CINCINNATI (TDB) -- About a fourth of Miami University's graduating seniors leave the Ohio campus with Latin plaudits on their degrees each year -- either cum laude (with honor), magna cum laude (great honor) or summa cum laude (highest honor). Grade inflation seems to be behind the escalation in brilliant scholarship, and grade inflation seems to be driving a move to reform the system. Officials are considering a plan to cut down the number of Latin honors -- to about 17 percent of grads -- and equalize who gets them. There are concerns that students who take easier courses of study are racking up the laudes, while those wrestling with the toughest academic disciplines are less lauded.
The University Senate has passed a resolution that recommends granting Latin honors based on class rank rather than overall GPA, and the ranking would determined divisions within the university. For example -- and this is a hypothetical -- a magna cum laude history major would be ranked against the other history majors, not the physics majors or education majors.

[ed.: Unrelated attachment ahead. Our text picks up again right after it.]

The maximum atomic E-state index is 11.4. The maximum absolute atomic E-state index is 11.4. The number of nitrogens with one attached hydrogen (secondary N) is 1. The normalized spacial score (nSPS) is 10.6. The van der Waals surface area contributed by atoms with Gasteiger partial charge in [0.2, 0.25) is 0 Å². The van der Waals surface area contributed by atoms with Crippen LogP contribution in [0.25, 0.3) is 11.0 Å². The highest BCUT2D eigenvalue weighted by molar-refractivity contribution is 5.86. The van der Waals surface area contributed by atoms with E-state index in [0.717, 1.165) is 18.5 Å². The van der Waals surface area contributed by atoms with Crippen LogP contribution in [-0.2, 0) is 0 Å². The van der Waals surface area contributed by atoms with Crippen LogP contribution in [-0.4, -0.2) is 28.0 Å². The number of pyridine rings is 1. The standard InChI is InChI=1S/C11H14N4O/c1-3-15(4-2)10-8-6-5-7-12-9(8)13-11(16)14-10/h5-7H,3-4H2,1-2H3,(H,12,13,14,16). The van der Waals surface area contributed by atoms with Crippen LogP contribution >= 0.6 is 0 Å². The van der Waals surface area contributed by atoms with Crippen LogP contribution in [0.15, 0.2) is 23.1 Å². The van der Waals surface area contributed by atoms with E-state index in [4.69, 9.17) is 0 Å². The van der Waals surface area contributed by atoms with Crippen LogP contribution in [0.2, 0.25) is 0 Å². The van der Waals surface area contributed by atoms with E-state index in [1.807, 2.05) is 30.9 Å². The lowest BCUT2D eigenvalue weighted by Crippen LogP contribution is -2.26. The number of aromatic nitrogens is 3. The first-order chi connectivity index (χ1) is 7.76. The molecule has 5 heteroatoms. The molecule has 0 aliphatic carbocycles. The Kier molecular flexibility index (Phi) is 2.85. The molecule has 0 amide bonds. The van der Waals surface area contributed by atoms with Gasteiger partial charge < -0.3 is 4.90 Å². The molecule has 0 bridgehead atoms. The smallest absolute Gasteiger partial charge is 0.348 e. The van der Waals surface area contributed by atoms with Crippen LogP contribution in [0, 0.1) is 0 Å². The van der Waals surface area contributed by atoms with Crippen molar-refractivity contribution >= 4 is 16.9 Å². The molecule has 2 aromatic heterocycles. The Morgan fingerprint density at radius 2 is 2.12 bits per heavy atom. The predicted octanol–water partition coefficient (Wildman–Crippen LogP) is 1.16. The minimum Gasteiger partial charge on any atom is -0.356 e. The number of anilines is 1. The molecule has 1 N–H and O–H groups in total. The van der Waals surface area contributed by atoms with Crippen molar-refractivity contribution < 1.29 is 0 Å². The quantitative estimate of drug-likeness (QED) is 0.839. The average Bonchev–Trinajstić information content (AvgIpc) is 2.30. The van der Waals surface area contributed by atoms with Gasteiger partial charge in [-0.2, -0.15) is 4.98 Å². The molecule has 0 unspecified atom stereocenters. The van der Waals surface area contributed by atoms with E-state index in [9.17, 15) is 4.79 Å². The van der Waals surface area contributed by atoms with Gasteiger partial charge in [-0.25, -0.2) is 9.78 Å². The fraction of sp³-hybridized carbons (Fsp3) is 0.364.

John Skillings, Miami's associate vice president of academic affairs, told the Miami Student campus newspaper that the goal is a balanced depiction of academic achievement.
"Grades are different in different disciplines. We need equity cross-campus."
Anna Turner has dug into the issue at the campus newspaper and her report is here. She reported that the school's administration does not see grade inflation as a problem. But some faculty members see the reform as a way to curb grade inflation.
The issue of Latin honors has arisen at other campuses across the U.S. Stanford University says grades are probably more important than honors, and the notes that employers looking to hire recent grads "care far more about the actual numerical GPA than the Latin honor attached to it."